As governments and organizations attempt to develop a vaccine for COVID-19, the N95 respirator continues to serve as an invaluable component of the personal protective equipment (PPE) against further SARS-CoV-2 infections.
Crucial to the safety of health workers, the specialized masks are currently in shortage in hospitals and medical facilities across the U.S., leading some to question whether they can be sterilized and reused.
Earlier this month, a Taiwanese man came forward to answer questions about sterilizing and reusing N95 respirators, 30 years after he invented the key technology behind them.
He is Peter Tsai, a materials scientist and engineer known for his work in nonwoven fabrics.
For the record, Tsai did not create the N95, but he invented the electrostatic charging technology that is used to produce its filter media, according to the Taipei Times.
The “N” in N95 stands for “not resistant to oil,” while the “95” denotes the ability to remove at least 95% of submicron particles, including dust, haze, pollen, smoke and influenza viruses.
N95 respirators are made of four plies of polypropylene media: (1) an outer veil that is moisture resistant, (2,3) a double-ply filtration layer, and (4) an inner layer that is in contact with the skin.
The efficiency of the respirator lies in the middle filtration layer, which is developed through the processes of “melt blowing and electrostatic charging.”
Born in central Taiwan, Tsai studied chemical fiber engineering at the Provincial Taipei Institute of Technology (now Taipei Tech) and graduated in 1975 — a Golden Age of the Taiwanese textile industry. He immediately landed his first job at the China Testing and Research Center (now the Taiwan Textile Research Institute).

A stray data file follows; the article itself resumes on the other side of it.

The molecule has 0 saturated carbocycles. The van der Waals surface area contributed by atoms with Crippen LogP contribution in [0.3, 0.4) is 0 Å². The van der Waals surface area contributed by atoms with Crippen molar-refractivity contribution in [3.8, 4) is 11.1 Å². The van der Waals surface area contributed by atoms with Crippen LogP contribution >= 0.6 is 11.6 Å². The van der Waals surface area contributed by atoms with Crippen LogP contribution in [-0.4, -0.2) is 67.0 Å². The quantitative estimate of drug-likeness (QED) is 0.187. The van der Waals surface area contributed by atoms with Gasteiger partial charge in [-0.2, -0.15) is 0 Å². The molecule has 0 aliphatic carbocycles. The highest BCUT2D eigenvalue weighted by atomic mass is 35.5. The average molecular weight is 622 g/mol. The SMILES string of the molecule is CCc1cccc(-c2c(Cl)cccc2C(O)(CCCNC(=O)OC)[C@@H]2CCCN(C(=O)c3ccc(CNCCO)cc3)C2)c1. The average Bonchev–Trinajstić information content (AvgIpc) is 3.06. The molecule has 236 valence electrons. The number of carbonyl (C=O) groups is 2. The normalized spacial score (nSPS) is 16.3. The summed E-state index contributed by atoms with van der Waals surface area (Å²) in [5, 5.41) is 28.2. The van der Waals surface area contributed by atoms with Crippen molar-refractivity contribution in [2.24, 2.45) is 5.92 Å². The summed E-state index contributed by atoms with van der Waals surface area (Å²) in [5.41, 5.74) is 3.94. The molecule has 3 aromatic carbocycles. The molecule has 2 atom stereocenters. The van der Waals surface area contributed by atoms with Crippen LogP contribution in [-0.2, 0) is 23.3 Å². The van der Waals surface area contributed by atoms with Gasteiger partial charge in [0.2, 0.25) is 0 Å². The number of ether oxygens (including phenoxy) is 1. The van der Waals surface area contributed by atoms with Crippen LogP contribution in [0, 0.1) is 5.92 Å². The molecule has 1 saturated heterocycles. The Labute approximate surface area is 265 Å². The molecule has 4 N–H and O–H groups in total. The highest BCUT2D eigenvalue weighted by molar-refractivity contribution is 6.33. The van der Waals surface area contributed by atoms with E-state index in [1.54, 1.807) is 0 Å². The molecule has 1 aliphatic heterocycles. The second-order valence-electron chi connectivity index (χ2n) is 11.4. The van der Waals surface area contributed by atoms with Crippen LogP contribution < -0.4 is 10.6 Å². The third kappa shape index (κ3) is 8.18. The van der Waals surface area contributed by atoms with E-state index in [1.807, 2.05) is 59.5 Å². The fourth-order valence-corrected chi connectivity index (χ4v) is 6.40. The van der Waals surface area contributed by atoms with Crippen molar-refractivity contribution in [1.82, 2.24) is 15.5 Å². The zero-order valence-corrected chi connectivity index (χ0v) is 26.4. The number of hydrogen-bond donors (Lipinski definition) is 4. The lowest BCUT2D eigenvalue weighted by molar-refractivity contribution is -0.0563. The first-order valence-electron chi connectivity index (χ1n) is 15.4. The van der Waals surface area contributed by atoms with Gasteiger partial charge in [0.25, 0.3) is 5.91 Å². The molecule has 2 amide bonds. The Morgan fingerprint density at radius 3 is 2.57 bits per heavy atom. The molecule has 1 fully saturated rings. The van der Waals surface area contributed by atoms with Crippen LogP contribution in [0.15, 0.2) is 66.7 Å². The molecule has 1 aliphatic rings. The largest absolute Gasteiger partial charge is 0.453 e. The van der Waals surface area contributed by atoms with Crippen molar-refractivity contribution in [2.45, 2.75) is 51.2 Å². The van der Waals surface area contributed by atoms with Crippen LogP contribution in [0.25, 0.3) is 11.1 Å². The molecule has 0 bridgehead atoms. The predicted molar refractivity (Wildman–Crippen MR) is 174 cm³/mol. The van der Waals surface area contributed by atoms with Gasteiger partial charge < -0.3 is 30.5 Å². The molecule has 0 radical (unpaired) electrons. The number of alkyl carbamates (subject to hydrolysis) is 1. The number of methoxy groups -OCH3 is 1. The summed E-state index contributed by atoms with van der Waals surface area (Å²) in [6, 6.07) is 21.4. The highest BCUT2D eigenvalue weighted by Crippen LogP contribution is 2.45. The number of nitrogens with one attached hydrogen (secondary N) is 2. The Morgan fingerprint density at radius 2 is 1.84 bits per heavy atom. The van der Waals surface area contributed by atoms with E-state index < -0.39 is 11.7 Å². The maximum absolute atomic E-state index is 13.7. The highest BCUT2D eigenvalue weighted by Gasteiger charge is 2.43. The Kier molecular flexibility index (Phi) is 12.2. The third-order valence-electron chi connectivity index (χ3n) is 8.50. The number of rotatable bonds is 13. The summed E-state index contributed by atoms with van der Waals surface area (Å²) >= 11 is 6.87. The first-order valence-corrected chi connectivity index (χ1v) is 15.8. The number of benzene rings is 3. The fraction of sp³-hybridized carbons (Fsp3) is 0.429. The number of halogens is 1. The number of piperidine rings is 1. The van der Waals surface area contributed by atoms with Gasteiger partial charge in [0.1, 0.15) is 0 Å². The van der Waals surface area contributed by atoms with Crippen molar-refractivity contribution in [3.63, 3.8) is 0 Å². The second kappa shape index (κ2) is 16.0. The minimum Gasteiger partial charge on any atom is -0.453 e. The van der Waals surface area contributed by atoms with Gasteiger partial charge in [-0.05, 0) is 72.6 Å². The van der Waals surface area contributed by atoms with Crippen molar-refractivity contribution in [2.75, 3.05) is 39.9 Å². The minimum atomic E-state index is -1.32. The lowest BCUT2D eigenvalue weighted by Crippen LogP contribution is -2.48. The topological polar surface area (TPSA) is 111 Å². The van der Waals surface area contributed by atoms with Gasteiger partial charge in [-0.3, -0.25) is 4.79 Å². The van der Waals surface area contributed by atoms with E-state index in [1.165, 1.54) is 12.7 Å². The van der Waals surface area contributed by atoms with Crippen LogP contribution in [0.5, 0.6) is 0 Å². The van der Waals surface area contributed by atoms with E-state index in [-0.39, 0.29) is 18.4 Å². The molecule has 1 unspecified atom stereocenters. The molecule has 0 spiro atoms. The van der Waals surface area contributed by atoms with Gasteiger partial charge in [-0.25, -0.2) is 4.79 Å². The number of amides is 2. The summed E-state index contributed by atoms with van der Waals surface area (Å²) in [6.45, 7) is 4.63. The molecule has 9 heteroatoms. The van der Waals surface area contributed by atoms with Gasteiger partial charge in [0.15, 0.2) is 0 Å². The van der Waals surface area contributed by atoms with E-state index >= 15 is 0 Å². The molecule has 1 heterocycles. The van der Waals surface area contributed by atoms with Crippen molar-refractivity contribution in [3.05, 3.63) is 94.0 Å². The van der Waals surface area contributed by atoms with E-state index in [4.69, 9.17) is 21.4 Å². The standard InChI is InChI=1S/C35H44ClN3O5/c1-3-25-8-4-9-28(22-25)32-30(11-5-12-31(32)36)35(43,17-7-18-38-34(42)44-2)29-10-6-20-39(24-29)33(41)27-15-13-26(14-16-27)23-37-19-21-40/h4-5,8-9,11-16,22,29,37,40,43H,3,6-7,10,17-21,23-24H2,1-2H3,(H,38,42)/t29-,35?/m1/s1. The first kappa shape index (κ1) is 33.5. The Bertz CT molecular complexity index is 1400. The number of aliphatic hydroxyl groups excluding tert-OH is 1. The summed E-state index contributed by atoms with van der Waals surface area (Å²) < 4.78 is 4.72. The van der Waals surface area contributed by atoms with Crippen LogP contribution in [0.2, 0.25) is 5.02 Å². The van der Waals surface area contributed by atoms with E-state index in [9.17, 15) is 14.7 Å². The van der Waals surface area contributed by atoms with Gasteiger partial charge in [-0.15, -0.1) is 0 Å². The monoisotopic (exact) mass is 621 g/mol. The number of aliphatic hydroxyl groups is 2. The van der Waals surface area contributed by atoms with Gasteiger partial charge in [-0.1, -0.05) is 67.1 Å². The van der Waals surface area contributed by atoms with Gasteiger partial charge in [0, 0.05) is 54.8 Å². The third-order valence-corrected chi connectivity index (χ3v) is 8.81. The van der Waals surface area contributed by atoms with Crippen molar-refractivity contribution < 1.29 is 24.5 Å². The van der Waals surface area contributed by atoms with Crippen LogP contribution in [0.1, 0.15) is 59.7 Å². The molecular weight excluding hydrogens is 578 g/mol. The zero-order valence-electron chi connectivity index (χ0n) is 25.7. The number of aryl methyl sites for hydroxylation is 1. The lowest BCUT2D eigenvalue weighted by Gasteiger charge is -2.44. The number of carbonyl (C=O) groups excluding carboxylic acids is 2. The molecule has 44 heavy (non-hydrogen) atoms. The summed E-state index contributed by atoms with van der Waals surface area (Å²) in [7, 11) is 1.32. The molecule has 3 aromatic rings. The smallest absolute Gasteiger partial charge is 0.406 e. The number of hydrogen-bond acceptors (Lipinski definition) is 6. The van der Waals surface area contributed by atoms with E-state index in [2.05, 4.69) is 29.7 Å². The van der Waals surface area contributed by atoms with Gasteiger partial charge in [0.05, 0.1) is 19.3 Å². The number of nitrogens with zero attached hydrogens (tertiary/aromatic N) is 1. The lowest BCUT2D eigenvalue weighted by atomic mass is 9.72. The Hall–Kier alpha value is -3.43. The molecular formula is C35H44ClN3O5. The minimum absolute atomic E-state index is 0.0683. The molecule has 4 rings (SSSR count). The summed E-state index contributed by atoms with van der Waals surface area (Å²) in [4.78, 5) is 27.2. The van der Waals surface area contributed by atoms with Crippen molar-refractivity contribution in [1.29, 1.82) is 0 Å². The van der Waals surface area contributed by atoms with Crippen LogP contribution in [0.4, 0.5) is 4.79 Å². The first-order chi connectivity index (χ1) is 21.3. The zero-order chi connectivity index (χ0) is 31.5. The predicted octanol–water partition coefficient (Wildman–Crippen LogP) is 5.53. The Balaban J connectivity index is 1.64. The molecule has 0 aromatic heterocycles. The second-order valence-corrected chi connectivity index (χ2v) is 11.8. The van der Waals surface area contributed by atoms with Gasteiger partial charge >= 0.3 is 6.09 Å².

While working, Tsai eventually realized that Taiwan had only been importing equipment and technology from other countries to run its textile industry. This led him to a decision to come to the U.S. and “figure things out,” according to the CommonWealth Magazine.
Tsai enrolled in Kansas State University, studying courses from multiple disciplines such as mechanical engineering, electrical engineering, chemical engineering, physics and mathematics. While other Ph.D. students needed 90 credits to graduate, he had a whopping 500.
Through his research supervisor, Tsai was eventually introduced to “melt blowing.” In essence, it is a production process that turns fibers into nonwoven fabrics with extremely fine pores.
Electrostatic charging, on the other hand, imbues the fiber with an electric charge. This results in an electret, a material capable of absorbing and capturing microorganisms such as bacteria and viruses.
Drawing knowledge from the various disciplines he has dabbled in, Tsai solved the problems of producing nonwoven fabric (through melt blowing) and improving filtration (through electrostatic charging). He helped a research team at the University of Tennessee develop the technology.
Tsai, who owns 12 patents, retired from the University of Tennessee last year. But he continues to study ways of improving the N95 so that it can be reused.
“The front-line hospital workers — they are heroes. I’m just trying to help them to wear the mask,” he told NPR’s Morning Edition.